Instructions Not Included
Click. Whir. Buzz. Not so long ago, math problems had to be solved with pencil and paper, mail delivered by postman, and files were stored in paper folders and metal cabinets.
But three women, Betty Snyder, Jean Jennings, and Kay McNulty knew there could be a better way. During World War II, people hoped ENIAC (Electronic Numerical Integrator and Computer), one of the earliest computers, could help with the war effort.
With little guidance, no instructions, and barely any access to the machine itself, Betty, Jean, and Kay used mathematics, electrical engineering, logic, and common sense to command a computer as large as a room and create the modern world.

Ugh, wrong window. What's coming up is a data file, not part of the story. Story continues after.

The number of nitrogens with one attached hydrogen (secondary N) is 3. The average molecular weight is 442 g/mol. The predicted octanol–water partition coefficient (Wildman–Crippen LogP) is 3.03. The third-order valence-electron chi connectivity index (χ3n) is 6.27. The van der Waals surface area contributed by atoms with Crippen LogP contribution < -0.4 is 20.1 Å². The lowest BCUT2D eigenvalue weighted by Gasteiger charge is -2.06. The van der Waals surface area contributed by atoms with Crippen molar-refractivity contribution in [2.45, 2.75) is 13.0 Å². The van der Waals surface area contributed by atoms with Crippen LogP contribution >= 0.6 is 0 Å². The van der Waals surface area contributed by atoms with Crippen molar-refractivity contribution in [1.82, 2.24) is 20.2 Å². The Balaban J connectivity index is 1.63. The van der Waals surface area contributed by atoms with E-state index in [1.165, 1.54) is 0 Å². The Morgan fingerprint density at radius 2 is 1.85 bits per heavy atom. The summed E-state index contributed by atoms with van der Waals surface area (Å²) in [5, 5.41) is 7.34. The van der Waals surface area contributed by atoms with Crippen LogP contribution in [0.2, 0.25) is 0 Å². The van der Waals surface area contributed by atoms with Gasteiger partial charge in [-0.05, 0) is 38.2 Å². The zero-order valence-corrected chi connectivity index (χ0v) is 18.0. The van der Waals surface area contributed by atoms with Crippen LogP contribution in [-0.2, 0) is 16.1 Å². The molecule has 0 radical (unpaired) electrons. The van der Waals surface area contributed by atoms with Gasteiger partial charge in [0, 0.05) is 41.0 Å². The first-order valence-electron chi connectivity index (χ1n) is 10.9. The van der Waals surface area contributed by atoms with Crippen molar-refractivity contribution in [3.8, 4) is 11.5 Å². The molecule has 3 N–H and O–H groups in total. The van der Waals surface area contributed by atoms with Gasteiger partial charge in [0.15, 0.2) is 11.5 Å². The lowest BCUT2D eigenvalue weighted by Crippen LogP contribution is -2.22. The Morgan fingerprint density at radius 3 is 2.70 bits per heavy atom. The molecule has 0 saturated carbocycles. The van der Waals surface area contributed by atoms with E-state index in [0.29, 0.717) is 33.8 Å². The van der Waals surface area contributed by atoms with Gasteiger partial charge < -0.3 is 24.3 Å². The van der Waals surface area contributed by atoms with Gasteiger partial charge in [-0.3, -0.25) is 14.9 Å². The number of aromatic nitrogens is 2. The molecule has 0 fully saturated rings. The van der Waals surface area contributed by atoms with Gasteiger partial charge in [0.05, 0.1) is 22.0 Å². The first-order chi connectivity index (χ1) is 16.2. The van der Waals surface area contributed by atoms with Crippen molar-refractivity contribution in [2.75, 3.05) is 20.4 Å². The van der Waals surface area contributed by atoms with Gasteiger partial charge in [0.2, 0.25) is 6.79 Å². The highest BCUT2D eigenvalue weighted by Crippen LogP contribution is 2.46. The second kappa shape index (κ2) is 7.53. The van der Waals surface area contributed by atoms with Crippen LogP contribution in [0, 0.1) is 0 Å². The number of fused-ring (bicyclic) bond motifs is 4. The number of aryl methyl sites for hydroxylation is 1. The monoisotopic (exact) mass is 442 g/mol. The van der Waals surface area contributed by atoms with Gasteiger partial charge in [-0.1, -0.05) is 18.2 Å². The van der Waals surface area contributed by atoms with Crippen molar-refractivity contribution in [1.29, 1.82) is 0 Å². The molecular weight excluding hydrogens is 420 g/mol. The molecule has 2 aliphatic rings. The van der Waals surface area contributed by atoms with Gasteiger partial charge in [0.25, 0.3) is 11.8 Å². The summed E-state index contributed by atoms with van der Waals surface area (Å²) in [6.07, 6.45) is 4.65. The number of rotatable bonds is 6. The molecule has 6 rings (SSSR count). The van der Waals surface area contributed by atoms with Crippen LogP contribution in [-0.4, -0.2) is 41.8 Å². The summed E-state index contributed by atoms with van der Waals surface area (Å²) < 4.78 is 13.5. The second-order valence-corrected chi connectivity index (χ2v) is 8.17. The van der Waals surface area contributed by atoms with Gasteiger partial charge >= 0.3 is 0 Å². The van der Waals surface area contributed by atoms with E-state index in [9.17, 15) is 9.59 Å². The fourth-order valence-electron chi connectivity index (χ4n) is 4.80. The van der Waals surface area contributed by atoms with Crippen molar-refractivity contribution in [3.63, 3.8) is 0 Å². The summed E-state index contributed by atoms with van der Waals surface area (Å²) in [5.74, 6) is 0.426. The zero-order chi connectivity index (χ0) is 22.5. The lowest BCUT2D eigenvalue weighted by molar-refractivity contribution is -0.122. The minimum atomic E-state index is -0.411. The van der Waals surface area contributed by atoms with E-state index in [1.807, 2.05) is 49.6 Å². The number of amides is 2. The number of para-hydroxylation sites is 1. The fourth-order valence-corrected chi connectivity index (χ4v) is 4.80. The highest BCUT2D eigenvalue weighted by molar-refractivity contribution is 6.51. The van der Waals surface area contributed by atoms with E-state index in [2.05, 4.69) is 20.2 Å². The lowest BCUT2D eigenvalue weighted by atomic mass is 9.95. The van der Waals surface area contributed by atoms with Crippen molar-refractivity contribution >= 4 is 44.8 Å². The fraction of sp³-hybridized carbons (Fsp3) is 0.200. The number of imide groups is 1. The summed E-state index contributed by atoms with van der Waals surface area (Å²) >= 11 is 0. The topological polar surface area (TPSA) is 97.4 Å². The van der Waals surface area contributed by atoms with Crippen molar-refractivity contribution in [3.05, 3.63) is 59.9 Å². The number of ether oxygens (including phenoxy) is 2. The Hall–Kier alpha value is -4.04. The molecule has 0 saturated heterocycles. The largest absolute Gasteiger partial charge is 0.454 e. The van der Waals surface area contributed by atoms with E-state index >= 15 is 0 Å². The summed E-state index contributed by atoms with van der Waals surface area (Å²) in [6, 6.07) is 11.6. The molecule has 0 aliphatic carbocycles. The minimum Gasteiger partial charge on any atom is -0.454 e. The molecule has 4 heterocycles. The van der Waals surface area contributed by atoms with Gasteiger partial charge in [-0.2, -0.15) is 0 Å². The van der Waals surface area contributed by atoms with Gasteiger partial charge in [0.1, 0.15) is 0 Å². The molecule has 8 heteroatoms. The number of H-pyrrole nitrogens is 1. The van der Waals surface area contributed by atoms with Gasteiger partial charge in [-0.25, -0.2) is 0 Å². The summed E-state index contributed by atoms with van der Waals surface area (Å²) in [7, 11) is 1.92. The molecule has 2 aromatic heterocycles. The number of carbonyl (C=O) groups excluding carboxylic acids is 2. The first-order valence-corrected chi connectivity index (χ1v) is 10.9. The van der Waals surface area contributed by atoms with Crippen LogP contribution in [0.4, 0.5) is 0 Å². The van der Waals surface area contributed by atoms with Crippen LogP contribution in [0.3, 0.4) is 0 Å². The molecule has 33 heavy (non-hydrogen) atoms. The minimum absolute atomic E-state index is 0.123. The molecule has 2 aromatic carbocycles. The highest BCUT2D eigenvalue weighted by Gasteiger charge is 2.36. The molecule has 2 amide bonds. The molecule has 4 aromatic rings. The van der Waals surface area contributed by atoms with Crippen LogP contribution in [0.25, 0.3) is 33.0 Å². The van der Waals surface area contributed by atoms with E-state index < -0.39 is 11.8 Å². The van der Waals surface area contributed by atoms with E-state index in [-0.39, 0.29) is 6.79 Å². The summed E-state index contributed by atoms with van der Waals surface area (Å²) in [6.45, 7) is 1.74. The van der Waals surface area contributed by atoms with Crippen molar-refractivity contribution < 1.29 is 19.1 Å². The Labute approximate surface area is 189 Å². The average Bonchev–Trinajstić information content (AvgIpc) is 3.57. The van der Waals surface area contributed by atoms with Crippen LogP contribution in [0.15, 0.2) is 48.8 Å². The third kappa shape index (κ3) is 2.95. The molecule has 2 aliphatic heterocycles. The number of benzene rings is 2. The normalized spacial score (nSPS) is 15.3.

The machine was like Betty, requiring outside-the-box thinking, like Jean, persistent and consistent, and like Kay, no mistakes, every answer perfect.
Today computers are all around us, performing every conceivable task, thanks, in large part, to Betty, Jean, and Kay's pioneering work. Instructions Not Included is their story.
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